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Palpitation is an unpleasant awareness of the beating of the heart.
Palpitation may be caused by any change in rate, rhythm, or force of contraction of the heart. Palpitation is a common complaint and is usually not due to heart disease. Patients with chronic heart disease may adapt to the changes in rate, rhythm, or force of contraction. Therefore, they may not complain of palpitation.
2. Emotional stress (e.g., fear)
3. Strenuous exercise
Less common causes
1. Atrial fibrillation
2. Supraventricular tachycardia
3. Drug induced tachycardia (e.g., salbutamol, atropine)
5. Valvular heart disease (MS, AR, MR)
6. Complete heart block
Palpitation is most commonly due to anxiety or emotional stress
As usual, history and physical examination give the most useful information. An ECG is commonly indicated. Sometimes continuous ECG (Holter) monitoring may be necessary.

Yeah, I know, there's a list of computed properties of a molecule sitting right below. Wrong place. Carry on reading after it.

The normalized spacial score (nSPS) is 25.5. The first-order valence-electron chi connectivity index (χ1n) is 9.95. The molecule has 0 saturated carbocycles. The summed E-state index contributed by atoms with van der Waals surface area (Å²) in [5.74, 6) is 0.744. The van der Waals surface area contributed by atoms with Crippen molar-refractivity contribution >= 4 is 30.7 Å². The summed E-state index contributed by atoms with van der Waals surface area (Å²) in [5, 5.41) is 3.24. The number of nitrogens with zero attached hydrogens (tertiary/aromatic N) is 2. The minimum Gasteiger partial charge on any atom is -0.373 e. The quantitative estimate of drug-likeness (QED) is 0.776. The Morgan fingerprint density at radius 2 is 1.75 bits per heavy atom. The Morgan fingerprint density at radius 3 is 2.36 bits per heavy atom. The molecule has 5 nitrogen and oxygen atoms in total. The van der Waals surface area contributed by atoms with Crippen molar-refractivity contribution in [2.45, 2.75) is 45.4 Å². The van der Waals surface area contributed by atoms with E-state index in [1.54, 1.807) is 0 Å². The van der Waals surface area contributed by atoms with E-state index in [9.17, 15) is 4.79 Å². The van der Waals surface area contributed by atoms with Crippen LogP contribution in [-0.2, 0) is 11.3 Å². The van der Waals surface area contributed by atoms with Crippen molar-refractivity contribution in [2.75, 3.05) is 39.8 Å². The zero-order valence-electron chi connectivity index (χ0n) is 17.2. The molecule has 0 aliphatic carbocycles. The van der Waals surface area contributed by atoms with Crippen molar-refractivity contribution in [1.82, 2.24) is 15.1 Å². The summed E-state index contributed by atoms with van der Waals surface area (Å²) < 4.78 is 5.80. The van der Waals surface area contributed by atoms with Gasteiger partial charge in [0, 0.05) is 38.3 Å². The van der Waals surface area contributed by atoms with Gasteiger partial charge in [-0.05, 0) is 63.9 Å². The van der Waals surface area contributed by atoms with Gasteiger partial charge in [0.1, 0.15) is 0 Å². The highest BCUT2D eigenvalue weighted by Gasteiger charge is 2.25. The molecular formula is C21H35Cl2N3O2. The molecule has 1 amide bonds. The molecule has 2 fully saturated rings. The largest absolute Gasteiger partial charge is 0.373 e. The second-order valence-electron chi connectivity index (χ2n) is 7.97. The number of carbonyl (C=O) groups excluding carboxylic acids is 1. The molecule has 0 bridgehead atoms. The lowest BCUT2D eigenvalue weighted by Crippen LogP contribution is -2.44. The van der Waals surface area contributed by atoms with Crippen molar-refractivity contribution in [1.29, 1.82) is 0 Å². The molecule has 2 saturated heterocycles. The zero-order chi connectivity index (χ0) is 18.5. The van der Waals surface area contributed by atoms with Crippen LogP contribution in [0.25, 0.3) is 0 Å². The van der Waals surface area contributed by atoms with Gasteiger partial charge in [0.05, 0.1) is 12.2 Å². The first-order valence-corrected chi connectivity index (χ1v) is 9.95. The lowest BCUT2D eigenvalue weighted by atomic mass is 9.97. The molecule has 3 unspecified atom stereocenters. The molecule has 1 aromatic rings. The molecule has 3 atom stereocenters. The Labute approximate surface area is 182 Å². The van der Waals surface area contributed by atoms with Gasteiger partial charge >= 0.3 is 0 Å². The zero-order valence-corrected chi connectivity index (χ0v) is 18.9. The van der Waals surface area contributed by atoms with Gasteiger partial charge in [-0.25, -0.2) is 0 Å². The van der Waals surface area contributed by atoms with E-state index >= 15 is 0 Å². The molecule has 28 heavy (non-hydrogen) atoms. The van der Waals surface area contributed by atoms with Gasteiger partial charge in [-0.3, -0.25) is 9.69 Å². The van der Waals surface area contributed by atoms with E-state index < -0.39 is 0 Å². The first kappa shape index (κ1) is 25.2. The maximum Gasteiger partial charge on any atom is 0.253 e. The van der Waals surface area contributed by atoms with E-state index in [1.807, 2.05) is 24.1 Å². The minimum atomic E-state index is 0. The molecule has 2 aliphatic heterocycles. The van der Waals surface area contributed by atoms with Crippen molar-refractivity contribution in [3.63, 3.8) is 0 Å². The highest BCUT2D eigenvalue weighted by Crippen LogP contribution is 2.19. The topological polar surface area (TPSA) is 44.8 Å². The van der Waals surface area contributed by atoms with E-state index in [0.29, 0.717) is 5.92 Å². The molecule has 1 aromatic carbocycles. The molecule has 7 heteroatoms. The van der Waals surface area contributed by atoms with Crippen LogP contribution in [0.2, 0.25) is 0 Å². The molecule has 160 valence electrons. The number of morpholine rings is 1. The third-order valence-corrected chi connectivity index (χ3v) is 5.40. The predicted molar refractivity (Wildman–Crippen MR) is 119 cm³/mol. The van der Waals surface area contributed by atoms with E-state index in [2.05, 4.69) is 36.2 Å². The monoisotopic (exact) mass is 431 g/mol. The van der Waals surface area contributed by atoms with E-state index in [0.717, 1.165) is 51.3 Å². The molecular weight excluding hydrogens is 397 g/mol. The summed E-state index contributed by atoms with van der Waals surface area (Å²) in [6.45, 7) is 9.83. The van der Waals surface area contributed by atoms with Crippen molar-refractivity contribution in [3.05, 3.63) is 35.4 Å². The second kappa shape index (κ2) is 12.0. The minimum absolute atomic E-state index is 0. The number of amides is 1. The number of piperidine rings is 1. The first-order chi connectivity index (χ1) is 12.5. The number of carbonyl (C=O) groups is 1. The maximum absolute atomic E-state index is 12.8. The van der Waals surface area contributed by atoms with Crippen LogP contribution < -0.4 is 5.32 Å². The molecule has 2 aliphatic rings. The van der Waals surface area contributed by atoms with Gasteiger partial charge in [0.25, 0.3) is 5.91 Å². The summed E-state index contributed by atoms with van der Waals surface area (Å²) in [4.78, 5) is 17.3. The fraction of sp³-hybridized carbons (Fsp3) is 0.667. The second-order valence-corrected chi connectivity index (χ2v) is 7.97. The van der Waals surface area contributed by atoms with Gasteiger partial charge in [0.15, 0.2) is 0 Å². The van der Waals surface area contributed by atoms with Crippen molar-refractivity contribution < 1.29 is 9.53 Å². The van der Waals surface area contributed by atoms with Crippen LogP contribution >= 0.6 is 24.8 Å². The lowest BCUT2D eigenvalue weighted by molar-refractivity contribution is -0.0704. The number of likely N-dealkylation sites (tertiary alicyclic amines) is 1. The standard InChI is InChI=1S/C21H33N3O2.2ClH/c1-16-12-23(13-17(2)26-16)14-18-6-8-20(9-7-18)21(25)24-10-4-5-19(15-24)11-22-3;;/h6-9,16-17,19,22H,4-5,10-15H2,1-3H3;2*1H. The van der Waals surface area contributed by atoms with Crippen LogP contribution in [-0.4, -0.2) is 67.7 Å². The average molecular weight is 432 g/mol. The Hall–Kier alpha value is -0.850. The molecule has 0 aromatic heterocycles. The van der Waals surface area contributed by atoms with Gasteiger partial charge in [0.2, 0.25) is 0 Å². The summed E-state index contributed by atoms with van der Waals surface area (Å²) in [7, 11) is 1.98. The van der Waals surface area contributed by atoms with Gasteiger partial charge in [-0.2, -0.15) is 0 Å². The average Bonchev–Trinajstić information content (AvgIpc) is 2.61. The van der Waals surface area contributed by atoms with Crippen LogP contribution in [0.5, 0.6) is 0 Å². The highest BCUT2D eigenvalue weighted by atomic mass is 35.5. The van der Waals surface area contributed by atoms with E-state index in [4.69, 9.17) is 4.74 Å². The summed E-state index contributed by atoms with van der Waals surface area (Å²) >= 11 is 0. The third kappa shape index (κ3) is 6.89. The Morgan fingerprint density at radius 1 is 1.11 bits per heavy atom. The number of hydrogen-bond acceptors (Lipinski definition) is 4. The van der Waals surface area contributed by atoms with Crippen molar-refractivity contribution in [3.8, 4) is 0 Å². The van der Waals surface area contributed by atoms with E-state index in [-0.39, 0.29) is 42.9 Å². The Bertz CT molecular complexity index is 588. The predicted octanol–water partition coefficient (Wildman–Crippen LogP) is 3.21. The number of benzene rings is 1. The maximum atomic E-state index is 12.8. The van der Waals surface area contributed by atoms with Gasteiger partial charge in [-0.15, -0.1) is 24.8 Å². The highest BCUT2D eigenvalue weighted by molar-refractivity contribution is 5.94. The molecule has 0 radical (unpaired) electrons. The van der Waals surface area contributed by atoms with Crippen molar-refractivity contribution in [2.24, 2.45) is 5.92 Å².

1 Is there an occasional `thump' (or single skipped beat)?
An occasional `thump’ suggests extra-systole. Extra-systoles commonly occur in healthy persons.
2 How was the onset? How did it end?
Sudden onset and sudden cessation of palpitation suggests paroxysmal atrial tachycardia or paroxysmal atrial fibrillation. Persistent atrial fibrillation or tachycardia may or may not be associated with any palpitation.
Gradual onset and cessation suggests sinus tachycardia or anxiety.
3 What are the associated complaints?
Palpitation along with a variety of complaints like insomnia, fatigue, precordial chest pain, paresthesias, or anorexia suggests anxiety neurosis. Associated PND, orthopnoea, syncope, or central chest pain suggests organic heart disease. Palpitation, followed by syncope, suggests Stokes-Adams syndrome, or a tachyarrhythmia.
4 What is the heart rate at the time of palpitation?
Palpitation with a regular heart rate between 100 and 140 suggests sinus tachycardia. Atrial fibrillation is the most common cause of an irregular fast heart.
5 What precipitates the attacks?
Palpitation precipitated by mild physical activity suggests cardiac failure, anemia, thyrotoxicosis, atrial fibrillation, or physical deconditioning.
6 What terminates the attacks?
Palpitation terminated by vagal stimulation (e.g., pressure on the carotid sinus, stooping, breath holding, or induced vomiting) suggests paroxysmal atrial tachycardia.